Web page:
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Pete Coombs catches up with the ex-pat and Turkish long distance trail guru in a narrow back street of Antalya, a mere 5 minutes walk from the city’s ancient Hadrian’s gate.

kate clow2

Kate is the founder of the St Paul’s Trail, as well as the Lycian Way and Kackar Trail; she’s also the founding member of Turkey’s ‘Culture Routes Society’.

As Pete talked to Kate in her back garden, her doorbell hardly stopped ringing, as hikers from all over the world sought out her advice, some help and even a place to store their luggage…

AT: Did you hike in the UK?
KC: No, I never hiked at all in the UK! I moved to Turkey because I love the old roman roads; that’s what led to me setting up the trails.

AT: Can you tell us a little more about the Culture Routes Society?
KC: I started my first route in 1999; the Saint Paul’s Trail was my second. This inspired others to start creating their own routes. By 2011 we had many trails, some of which were supported by local government, others not. The ‘European Institute of Cultural Routes’ will only work with NGO’s, so in July 2012 we established Turkey’s Culture Routes Society.  We currently look after 19 cultural hiking routes within Turkey, offering advice and contacts to hikers.

We’re now looking to extend our tentacles abroad, linking international routes to ours. We hope to link up trails in turkey with the Abraham Path which starts in Palestine, the Sultan’s trail starting in Vienna, and the Via Francigena, a pilgrim’s trail which starts in Canterbury.

We’re funded by subscriptions, book sales and we’re also working on a phone app. We sometimes also get a small amount of funding from the travel agents that use the route.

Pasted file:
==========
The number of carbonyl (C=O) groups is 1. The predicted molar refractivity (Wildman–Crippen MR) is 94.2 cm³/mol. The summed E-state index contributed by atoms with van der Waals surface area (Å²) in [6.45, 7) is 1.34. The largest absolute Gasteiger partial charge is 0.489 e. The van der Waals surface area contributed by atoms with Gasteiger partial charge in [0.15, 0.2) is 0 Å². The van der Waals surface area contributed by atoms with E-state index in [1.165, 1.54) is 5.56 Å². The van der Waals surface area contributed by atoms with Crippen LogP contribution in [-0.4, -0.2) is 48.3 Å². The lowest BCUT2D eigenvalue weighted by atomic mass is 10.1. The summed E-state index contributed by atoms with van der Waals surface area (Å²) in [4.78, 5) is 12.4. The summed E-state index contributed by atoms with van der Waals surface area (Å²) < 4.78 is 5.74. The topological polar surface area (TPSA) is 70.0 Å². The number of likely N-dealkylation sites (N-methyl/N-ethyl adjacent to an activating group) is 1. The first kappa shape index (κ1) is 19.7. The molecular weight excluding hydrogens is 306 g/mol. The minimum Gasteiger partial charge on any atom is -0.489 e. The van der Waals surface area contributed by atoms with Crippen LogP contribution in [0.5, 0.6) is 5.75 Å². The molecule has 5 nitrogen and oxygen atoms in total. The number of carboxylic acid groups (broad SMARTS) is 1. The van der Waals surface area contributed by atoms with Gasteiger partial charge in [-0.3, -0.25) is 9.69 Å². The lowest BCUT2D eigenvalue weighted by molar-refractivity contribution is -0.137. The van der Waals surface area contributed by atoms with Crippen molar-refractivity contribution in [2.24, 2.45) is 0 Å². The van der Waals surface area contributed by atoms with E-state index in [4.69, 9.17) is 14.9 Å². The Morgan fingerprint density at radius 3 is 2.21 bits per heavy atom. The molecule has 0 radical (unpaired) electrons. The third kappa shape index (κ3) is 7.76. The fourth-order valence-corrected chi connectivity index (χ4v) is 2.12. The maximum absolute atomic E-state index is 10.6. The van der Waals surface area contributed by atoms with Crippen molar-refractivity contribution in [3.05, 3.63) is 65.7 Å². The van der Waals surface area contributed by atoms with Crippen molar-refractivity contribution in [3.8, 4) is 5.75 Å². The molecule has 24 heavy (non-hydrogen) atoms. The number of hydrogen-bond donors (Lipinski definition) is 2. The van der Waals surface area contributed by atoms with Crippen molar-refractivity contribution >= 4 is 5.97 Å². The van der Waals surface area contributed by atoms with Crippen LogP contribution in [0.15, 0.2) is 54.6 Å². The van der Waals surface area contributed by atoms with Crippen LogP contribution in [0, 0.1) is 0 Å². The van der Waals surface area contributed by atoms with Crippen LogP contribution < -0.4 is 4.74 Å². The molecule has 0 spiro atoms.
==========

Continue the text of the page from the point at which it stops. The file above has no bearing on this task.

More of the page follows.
AT:  How many people hike the trails?
KC: We have no really accurate figures, but around 30,000 hike the Lycian Way each year.

AT: Does that surprise you?
KC: No! It’s a good trail. But the St Paul’s is a better one.

AT: What were the main problems with setting up the St Paul’s Trail?
KC: It’s a balance between users and accommodation. Coastal trails aren’t such a problem, as there is often already a pension and they’re used to tourists, but inland it can be problematic.

AT: Are there realistic overnight stops, with accommodation, along the whole length of the St Pauls Trail?
KC: No, not everywhere; in around two thirds there is. There are a few little gaps where you’d need a tent, but we can advise you on what to do.

AT: Are the mountain villages happy about the trail?
KC: They found the concept of people walking a bit strange, but once they got over that, they were very happy to see tourists. While there’s still only a few people hiking the trail, it’s all very sustainable and low impact on the locals, and it brings much needed income into the villages. When I came to Turkey over 25 years ago, 30% of the people lived in the towns - now its 70%. It’s a massive shift, and it’s caused the closing of village schools and health centres, which in turn forces the pace of the exodus.

AT: Are there any sustainable cottage industries in the mountains to encourage people to stay?
KC: No, not any more. There’s a big textile industry in the cities, lots of M+S clothes are made here, so there’s no real incentive to make or knit traditional clothes anymore -although I do know one lady who wove her husband a tractor cover! I wish someone would organise a cooperative to keep these skills alive, but trekkers don’t buy anything anyway, as they have to carry it.

AT: And finally - do you have any new plans for routes?
KC: We have plans for a new loop on the Lycian Way, and we have an exciting project to open up a part of the silk road where it crosses the Euphrates. It’s an amazing section of old roman road in the Kabalia region of western Turkey. It only a small section, but we hope it’s just the start.  

For more information on all of Turkey’s long distance trails, see

To read Pete’s account of walking the trail see the current issue of Active Traveller, which is in all good newsagents and here

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